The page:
By now, most readers know what a Bear Family set means: comprehensive coverage of a specific period in a group's or artist's career, chronological presentation, excellent sound, good notes and session documentation, interesting photos, an oversized booklet (in this case, 24 pages) housed in an LP-sized box, and that's what one gets with this set.
Those who own the first Osborne set should know that by this point the Brothers were wholly committed to their country-grass sound, with fewer tunes drawn from traditional bluegrass sources. And while the first set features a healthy dose of instrumentals, this set has far fewer. There also seems to be even more slow songs, which again emphasizes their commercial goals, but also showcases the vocals effectively.
Ironically, the first disc begins in a very traditional mode, so much so that Lester Flatt, hearing one of these songs on a car radio, reportedly mistook it for one of his classic recordings with Scruggs. This 1968 session had no drummer present, making it unique for this period. Present for this session was guest fiddler Jimmy Buchanan, who adds some extra heat, in particular with his Benny Martin-flavored lightning fast descending 16th note figures on "I'll Go Steppin' Too."
Beginning with the next session, pianist Pig Robbins, steel player Hal Rugg, and electric guitarist Leon Rhodes are omnipresent, and one of the reasons that the grass/country graft stands up so well today is because they are expert players that could produce arousing solos when called upon. It is interesting to consider that these two initial sessions were made for an album that was designed to show both their bluegrass and country radio sides, which presaged David Grisman's 1980s album with dawgrass on one side and dawgjazz on the other. Once again, the Osbornes were leading the way.
Next, the Osbornes fulfilled a bluegrass obligation by recording a gospel album, and the results are truly inspiring, not surprising considering the voices involved. The following sessions introduced electric bassist/mandolinist Ronnie Reno to an Osborne fold that already included Dale Sledd's guitar and vocals. Reno makes his presence felt on an absolutely burning "Banjo Ringing Saturday Night," where his and Bobby's twin mandolins take center stage. From the same June 1968 session comes a driving "Son Of A Sawmill Man" that displays how seamlessly the Osbornes could combine acoustic and electric instruments.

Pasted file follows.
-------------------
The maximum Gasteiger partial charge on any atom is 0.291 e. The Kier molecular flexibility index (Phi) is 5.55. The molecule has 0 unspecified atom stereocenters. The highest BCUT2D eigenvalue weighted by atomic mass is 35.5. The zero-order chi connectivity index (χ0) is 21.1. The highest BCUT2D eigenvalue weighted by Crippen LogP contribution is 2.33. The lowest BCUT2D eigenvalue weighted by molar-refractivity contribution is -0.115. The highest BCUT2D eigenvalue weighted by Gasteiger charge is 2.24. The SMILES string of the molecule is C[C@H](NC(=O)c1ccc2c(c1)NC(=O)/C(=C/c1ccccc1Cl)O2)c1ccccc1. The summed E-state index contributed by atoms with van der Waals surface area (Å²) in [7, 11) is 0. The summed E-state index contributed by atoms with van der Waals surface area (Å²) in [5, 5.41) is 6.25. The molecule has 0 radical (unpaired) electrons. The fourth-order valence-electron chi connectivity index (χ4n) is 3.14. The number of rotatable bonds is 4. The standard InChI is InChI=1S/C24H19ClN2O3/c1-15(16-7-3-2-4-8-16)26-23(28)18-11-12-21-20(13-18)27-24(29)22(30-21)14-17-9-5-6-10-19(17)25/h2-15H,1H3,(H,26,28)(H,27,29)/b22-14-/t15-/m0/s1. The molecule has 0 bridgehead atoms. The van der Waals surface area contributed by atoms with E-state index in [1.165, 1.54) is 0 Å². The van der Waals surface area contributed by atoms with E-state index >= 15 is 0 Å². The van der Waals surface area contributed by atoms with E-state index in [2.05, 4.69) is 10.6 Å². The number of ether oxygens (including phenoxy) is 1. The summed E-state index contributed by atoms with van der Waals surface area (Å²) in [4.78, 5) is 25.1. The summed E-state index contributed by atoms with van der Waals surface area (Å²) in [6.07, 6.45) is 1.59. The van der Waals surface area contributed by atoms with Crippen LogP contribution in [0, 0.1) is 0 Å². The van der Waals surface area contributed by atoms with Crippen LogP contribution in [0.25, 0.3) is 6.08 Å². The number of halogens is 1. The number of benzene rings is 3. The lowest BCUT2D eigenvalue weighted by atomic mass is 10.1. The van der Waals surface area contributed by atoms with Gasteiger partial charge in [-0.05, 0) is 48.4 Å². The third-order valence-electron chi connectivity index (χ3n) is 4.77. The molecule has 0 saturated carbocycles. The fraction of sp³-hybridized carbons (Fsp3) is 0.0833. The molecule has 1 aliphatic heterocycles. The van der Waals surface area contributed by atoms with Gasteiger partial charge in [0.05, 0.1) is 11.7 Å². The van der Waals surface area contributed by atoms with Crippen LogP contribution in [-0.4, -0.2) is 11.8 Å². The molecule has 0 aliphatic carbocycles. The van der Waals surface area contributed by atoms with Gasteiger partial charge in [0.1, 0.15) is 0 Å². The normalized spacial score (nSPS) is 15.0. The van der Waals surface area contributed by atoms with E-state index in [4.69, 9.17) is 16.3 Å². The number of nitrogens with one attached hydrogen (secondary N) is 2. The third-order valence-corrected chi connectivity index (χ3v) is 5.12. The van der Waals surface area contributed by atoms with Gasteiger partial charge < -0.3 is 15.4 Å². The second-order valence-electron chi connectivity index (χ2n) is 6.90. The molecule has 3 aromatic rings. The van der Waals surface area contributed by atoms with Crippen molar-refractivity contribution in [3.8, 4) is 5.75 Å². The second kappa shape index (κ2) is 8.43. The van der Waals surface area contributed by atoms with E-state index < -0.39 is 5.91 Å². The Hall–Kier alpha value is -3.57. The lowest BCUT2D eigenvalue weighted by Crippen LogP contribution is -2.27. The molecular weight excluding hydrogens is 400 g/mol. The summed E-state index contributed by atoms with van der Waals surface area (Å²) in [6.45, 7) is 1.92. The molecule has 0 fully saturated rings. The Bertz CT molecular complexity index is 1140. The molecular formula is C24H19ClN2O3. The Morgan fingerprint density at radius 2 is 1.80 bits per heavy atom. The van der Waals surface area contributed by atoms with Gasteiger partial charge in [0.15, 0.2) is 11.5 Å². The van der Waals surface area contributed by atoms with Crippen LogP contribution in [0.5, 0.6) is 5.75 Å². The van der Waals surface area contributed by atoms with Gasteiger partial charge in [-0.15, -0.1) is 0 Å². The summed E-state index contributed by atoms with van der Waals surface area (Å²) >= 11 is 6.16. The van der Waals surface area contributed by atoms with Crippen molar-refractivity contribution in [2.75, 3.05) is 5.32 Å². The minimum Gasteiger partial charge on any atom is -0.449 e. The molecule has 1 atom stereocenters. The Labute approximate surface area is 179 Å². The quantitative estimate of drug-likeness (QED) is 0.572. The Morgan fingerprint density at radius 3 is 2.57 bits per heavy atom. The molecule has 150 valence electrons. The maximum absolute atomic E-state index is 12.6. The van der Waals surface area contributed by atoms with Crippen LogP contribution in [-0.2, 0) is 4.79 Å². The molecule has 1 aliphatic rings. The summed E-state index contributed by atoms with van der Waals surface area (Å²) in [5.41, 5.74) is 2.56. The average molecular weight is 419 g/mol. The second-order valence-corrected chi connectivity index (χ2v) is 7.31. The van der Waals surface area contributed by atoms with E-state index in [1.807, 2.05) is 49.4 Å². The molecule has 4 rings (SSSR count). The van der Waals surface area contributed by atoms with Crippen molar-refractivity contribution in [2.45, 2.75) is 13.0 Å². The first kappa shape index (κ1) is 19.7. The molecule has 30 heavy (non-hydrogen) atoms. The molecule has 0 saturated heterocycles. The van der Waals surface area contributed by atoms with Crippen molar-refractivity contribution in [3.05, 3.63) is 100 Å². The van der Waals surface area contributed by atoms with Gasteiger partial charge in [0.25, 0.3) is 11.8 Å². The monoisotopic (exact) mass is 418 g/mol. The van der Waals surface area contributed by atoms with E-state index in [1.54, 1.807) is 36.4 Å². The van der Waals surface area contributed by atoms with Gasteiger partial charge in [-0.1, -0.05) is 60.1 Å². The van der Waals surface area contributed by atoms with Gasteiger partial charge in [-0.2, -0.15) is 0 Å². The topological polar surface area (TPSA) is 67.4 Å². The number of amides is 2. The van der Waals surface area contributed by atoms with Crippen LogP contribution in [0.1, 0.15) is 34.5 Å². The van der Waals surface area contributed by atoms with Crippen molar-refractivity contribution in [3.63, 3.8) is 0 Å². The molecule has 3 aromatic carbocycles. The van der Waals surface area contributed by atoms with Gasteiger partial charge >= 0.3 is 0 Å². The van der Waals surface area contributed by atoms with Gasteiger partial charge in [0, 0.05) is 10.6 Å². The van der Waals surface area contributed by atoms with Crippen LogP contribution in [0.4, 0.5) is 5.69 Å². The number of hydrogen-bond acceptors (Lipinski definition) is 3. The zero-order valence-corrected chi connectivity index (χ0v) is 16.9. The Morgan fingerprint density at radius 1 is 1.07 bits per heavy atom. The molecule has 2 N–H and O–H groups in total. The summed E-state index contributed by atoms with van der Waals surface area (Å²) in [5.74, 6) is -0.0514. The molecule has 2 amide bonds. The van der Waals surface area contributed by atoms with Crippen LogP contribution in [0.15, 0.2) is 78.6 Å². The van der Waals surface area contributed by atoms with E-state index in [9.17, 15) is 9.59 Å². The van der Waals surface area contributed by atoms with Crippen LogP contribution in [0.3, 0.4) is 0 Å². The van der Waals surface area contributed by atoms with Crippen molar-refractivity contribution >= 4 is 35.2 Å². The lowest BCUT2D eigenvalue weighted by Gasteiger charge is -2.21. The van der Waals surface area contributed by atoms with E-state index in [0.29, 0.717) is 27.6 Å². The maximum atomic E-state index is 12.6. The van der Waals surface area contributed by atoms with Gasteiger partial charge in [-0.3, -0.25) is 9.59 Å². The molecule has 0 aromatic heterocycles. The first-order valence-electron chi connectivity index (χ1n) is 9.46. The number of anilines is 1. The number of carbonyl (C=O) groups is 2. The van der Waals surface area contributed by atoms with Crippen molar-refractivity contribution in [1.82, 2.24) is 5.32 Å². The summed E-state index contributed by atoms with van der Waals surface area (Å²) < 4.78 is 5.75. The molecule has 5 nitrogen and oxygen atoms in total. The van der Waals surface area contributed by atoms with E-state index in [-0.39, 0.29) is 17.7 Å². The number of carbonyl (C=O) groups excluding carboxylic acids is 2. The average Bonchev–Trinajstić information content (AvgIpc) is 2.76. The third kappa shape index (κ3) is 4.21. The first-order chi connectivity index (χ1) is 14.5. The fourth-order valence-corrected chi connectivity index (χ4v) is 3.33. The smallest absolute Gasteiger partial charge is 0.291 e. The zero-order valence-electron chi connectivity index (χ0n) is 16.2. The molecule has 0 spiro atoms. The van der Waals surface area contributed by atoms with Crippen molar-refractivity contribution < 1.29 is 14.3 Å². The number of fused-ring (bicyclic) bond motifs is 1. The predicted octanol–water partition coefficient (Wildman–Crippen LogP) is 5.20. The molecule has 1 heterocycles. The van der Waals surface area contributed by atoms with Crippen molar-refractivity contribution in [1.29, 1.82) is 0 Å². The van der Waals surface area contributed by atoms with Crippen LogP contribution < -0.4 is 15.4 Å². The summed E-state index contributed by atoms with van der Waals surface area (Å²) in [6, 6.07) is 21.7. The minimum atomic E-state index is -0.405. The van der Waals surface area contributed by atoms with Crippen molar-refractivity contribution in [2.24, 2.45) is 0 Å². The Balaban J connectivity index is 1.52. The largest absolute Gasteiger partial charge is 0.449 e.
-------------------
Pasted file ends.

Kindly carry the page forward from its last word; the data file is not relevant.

These discs are plump with Osborne classics, such as "Flyin' South," from April 1969, a session that also included "Nine Pound Hammer," which could have come from an Area Code 615 album, with its distinctive use of drums. The following session produced another classic, "Tennessee Hound Dog," complete with late '60s "dynamite, uptight, outasight" vocabulary. The next session included yet another waxing of "Ruby Are You Mad," and if not quite as fiery as their first, it moves at an even faster pace, and of course, Bobby's voice is wondrous.
The next several sessions find some unusual repertoire, from Merle Haggard's scathing anti-hippy "The Fightin' Side Of Me" to Randy Newman's wry "My Old Kentucky Home." Also from this period came "Windy City," yet another Osborne staple with vocals as stunning as the string section is wretched.
The next several sessions (we're up to 1971 now) saw frequent covers of Earnest Tubb songs, something the Osbornes are still doing, these days for Pinecastle. Osborne evergreens like "Arkansas" and "Midnight Flyer" were also recorded at this time.
The remaining sessions brought in guests such as fiddler Vassar Clements, harmonica player Charlie McCoy, and clawhammer banjo player Mark Jones, listed in order of how significantly they added to their respective sessions, with Clements being a huge asset. His soloing and back-up work on "Side Saddle," "Sledd Ridin'," "Fastest Grass Alive," "Bluegrass Melodies," and Bobby's instrumental new acoustic masterpiece (before anyone ever heard the term "new acoustic music"), "The 7th Of December," works magic alongside Sonny's creative banjo work and Bobby's always intriguing mandolin soloing.
In the end, what the Osborne Brothers produced was unique and tons of fun, but was it always bluegrass? Twenty or thirty years ago, that question probably seemed more important than today, with all of the changes that have occurred since then, in large part goosed along by the Osbornes themselves. Nowadays, the most appropriate answer might take the form of a shoulder shrug. Whether it is true bluegrass will depend on who you ask, but regardless of definition, what this set contains is some exceptional music, performed by outstanding singers and players, which is all that will matter to those who will enjoy it the most.
(Bear Family, P.O. Box 1154, D-27727, Hamburg, Germany) DR